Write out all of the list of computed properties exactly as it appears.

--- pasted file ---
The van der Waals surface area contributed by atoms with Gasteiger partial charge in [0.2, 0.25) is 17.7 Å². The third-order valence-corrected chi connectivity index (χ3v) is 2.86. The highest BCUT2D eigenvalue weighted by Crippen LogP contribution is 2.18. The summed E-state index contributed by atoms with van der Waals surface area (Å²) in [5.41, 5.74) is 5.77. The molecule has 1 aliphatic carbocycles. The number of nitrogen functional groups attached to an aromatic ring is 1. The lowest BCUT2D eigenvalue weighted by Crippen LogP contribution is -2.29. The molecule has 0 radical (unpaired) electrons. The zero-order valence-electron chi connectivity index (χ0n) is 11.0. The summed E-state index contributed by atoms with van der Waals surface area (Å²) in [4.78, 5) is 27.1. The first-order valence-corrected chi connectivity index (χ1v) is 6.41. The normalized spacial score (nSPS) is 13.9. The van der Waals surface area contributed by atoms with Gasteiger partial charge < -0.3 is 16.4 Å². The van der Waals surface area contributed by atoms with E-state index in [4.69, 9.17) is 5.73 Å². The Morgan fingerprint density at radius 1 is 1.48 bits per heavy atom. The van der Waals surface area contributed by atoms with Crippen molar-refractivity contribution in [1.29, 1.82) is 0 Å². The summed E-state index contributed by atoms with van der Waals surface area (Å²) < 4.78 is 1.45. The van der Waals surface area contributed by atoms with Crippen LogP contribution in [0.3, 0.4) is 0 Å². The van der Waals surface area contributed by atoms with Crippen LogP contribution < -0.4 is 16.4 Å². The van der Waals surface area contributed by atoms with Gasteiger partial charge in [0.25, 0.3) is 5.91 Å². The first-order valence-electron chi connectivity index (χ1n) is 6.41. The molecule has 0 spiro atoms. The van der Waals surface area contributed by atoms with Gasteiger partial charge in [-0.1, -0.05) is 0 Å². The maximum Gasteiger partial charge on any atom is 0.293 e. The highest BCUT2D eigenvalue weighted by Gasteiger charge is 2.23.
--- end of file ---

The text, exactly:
The van der Waals surface area contributed by atoms with Gasteiger partial charge in [0.2, 0.25) is 17.7 Å². The third-order valence-corrected chi connectivity index (χ3v) is 2.86. The highest BCUT2D eigenvalue weighted by Crippen LogP contribution is 2.18. The summed E-state index contributed by atoms with van der Waals surface area (Å²) in [5.41, 5.74) is 5.77. The molecule has 1 aliphatic carbocycles. The number of nitrogen functional groups attached to an aromatic ring is 1. The lowest BCUT2D eigenvalue weighted by Crippen LogP contribution is -2.29. The molecule has 0 radical (unpaired) electrons. The zero-order valence-electron chi connectivity index (χ0n) is 11.0. The summed E-state index contributed by atoms with van der Waals surface area (Å²) in [4.78, 5) is 27.1. The first-order valence-corrected chi connectivity index (χ1v) is 6.41. The normalized spacial score (nSPS) is 13.9. The van der Waals surface area contributed by atoms with Gasteiger partial charge < -0.3 is 16.4 Å². The van der Waals surface area contributed by atoms with E-state index in [4.69, 9.17) is 5.73 Å². The Morgan fingerprint density at radius 1 is 1.48 bits per heavy atom. The van der Waals surface area contributed by atoms with Crippen molar-refractivity contribution in [1.29, 1.82) is 0 Å². The summed E-state index contributed by atoms with van der Waals surface area (Å²) < 4.78 is 1.45. The van der Waals surface area contributed by atoms with Crippen LogP contribution in [0.3, 0.4) is 0 Å². The van der Waals surface area contributed by atoms with Crippen LogP contribution < -0.4 is 16.4 Å². The van der Waals surface area contributed by atoms with Gasteiger partial charge in [0.25, 0.3) is 5.91 Å². The first-order valence-electron chi connectivity index (χ1n) is 6.41. The molecule has 0 spiro atoms. The van der Waals surface area contributed by atoms with Gasteiger partial charge in [-0.1, -0.05) is 0 Å². The maximum Gasteiger partial charge on any atom is 0.293 e. The highest BCUT2D eigenvalue weighted by Gasteiger charge is 2.23.